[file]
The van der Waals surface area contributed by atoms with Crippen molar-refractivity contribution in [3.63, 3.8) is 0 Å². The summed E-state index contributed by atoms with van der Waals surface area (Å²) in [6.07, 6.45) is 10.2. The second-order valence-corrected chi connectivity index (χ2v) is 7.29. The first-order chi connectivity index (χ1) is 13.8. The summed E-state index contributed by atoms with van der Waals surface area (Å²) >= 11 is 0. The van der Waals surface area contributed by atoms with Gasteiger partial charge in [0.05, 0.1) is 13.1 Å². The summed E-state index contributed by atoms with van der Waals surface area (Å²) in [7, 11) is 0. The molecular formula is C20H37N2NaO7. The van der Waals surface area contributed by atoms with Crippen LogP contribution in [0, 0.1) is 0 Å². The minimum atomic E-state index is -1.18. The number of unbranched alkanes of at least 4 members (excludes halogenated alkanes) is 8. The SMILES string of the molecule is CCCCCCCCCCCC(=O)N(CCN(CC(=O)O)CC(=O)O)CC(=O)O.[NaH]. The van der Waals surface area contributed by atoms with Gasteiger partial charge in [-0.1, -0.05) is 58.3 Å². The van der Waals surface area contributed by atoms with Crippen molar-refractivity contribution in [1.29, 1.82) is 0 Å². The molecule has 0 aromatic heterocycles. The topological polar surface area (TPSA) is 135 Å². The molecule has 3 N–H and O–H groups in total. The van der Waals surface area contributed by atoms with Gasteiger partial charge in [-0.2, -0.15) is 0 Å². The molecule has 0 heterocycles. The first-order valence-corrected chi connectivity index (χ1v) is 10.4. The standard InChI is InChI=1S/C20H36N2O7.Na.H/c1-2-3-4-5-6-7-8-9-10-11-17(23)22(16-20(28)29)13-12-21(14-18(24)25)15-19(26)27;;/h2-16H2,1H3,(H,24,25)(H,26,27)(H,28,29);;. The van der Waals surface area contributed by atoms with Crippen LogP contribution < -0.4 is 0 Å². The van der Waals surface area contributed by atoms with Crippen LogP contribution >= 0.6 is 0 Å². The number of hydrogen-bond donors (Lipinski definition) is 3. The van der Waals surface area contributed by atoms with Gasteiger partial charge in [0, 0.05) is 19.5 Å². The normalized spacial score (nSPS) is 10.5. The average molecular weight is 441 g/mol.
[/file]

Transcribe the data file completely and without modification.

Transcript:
The van der Waals surface area contributed by atoms with Crippen molar-refractivity contribution in [3.63, 3.8) is 0 Å². The summed E-state index contributed by atoms with van der Waals surface area (Å²) in [6.07, 6.45) is 10.2. The second-order valence-corrected chi connectivity index (χ2v) is 7.29. The first-order chi connectivity index (χ1) is 13.8. The summed E-state index contributed by atoms with van der Waals surface area (Å²) >= 11 is 0. The van der Waals surface area contributed by atoms with Gasteiger partial charge in [0.05, 0.1) is 13.1 Å². The summed E-state index contributed by atoms with van der Waals surface area (Å²) in [7, 11) is 0. The molecular formula is C20H37N2NaO7. The van der Waals surface area contributed by atoms with Crippen LogP contribution in [0, 0.1) is 0 Å². The minimum atomic E-state index is -1.18. The number of unbranched alkanes of at least 4 members (excludes halogenated alkanes) is 8. The SMILES string of the molecule is CCCCCCCCCCCC(=O)N(CCN(CC(=O)O)CC(=O)O)CC(=O)O.[NaH]. The van der Waals surface area contributed by atoms with Gasteiger partial charge in [-0.1, -0.05) is 58.3 Å². The van der Waals surface area contributed by atoms with Crippen molar-refractivity contribution in [1.29, 1.82) is 0 Å². The molecule has 0 aromatic heterocycles. The topological polar surface area (TPSA) is 135 Å². The molecule has 3 N–H and O–H groups in total. The van der Waals surface area contributed by atoms with Gasteiger partial charge in [-0.2, -0.15) is 0 Å². The molecule has 0 heterocycles. The first-order valence-corrected chi connectivity index (χ1v) is 10.4. The standard InChI is InChI=1S/C20H36N2O7.Na.H/c1-2-3-4-5-6-7-8-9-10-11-17(23)22(16-20(28)29)13-12-21(14-18(24)25)15-19(26)27;;/h2-16H2,1H3,(H,24,25)(H,26,27)(H,28,29);;. The van der Waals surface area contributed by atoms with Crippen LogP contribution < -0.4 is 0 Å². The van der Waals surface area contributed by atoms with Crippen LogP contribution >= 0.6 is 0 Å². The number of hydrogen-bond donors (Lipinski definition) is 3. The van der Waals surface area contributed by atoms with Gasteiger partial charge in [0, 0.05) is 19.5 Å². The normalized spacial score (nSPS) is 10.5. The average molecular weight is 441 g/mol.